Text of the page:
Caliban's War by James SA Corey
A sequel is a tricky proposition at the best of times. ‘The Empire Strikes Back’ was definitely better than ‘Star Wars’, but the second ‘Pirates of the Caribbean’ and ‘Lord of the Rings’ movies were both less than the first. The J.K. Rowling’s second ‘Harry Potter’ book was better than the first, but Christopher Paolini’s second book in his ‘Inheritance Cycle’ was a poor expression of the first.
The proof is there; sequels are tricky propositions, but you wouldn’t know it reading ‘Caliban's War’ by the pseudonymic James S. A. Corey (made up of Daniel Abraham and Ty Franck).
The second book in The Expanse series of novels, Caliban's War picks up where Leviathan Wakes lets off (although the reality is you could very easily read it as a standalone). However, this time we are provided insight into four characters, rather than just the two we had access to in the first novel. As a result this story provides a wider scope from which to view events from.
We are reintroduced to Holden, captain of the Rocinante, and his crew. In addition we step into the lives of botanist Prax, Martian marine Bobbie (a she), and Avasarala, assistant to the undersecretary of executive administration of the United Nations.
It is a robust group of characters, and the events they are forced to share are unlike anything humanity has ever faced off against. Political backstabbing prevails in this heated war time environment, and the smallest act could set of system-wide apocalypse (although, no one is going for the ‘smallest’ acts).
The good guys are flawed, facing off against situations no one should ever be forced to deal with, and make mistakes along the way. The bad guys are greedy monsters out to line their own pockets or protect their interests at the expense of anyone; they are not the “cartoonish” oafs some reviewers might have you think, rather, they represent realistically portrayed men and women who have overstepped the bounds of human decency. Sometimes I feel that this realistic portrayal and the simple-minded justifications which drive individuals such as these make some reviewers uneasy, as if the presence of such realistic evil in their fiction is just too much.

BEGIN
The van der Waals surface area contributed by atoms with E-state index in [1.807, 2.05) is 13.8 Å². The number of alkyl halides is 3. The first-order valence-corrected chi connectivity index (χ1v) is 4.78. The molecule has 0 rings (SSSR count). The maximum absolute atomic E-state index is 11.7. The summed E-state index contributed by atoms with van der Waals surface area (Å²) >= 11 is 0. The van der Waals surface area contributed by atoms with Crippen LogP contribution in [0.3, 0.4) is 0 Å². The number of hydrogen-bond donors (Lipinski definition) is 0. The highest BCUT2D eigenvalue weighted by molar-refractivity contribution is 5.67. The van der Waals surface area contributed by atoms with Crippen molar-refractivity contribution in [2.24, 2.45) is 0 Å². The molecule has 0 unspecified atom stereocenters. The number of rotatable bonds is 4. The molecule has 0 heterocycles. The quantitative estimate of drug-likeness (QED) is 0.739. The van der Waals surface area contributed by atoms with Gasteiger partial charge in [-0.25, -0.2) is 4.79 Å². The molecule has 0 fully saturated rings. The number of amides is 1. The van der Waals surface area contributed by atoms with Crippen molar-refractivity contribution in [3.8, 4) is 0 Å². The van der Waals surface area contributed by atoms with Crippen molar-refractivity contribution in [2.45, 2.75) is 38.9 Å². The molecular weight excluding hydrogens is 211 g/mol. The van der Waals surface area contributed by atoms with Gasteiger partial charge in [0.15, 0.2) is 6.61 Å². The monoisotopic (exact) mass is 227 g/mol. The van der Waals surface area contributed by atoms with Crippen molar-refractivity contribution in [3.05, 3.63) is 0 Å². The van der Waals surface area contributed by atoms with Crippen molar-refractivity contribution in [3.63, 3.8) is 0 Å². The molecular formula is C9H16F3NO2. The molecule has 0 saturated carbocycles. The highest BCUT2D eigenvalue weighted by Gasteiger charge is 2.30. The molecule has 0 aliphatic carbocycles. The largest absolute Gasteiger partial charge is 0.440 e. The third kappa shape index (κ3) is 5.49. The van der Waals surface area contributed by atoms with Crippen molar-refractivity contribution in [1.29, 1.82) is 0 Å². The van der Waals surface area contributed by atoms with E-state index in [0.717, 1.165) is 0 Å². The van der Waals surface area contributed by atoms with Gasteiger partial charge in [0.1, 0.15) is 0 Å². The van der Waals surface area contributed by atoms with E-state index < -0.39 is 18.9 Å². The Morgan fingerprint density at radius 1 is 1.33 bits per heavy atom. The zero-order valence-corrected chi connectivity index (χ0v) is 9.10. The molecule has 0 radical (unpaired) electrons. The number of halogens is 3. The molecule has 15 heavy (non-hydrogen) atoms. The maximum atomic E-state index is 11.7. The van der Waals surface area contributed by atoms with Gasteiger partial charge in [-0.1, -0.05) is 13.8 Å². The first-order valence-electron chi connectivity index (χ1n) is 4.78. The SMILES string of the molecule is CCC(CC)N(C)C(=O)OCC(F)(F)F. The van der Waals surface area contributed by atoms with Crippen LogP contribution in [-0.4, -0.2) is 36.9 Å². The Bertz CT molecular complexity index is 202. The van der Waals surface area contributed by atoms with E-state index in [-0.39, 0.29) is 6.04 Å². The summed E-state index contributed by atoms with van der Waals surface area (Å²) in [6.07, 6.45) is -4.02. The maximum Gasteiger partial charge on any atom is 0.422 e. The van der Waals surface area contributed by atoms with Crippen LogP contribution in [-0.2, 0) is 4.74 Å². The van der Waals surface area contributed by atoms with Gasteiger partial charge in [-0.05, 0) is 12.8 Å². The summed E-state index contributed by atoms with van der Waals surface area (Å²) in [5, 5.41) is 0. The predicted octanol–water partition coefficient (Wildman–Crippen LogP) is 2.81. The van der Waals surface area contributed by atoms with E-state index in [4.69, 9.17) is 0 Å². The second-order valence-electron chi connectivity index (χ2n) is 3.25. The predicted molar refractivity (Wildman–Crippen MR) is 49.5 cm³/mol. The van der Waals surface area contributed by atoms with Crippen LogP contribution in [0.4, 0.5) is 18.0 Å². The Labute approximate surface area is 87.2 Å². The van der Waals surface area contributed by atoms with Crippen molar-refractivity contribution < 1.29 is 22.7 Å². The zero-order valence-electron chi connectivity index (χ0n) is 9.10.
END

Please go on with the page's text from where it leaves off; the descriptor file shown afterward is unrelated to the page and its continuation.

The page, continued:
I’m continually impressed with what Abraham and Franck are able to pull off, as expressed in several different ways.
Their grasp of the scientific makes their writing believable, even to the somewhat educated. There’s no faster than light travel, and every action has a reaction and penalty for that action. No science-fiction liberties have been taken, the science in this book is rooted so close to fact as to give everything a solid sheen of realism.
The characters we are regularly exposed to are given more than just token backgrounds, but more than that, those backgrounds are sometimes only hinted at, revealing only small clues as to what really exists. Remember, not even your closest friends will necessarily know the full background of every event that makes you you.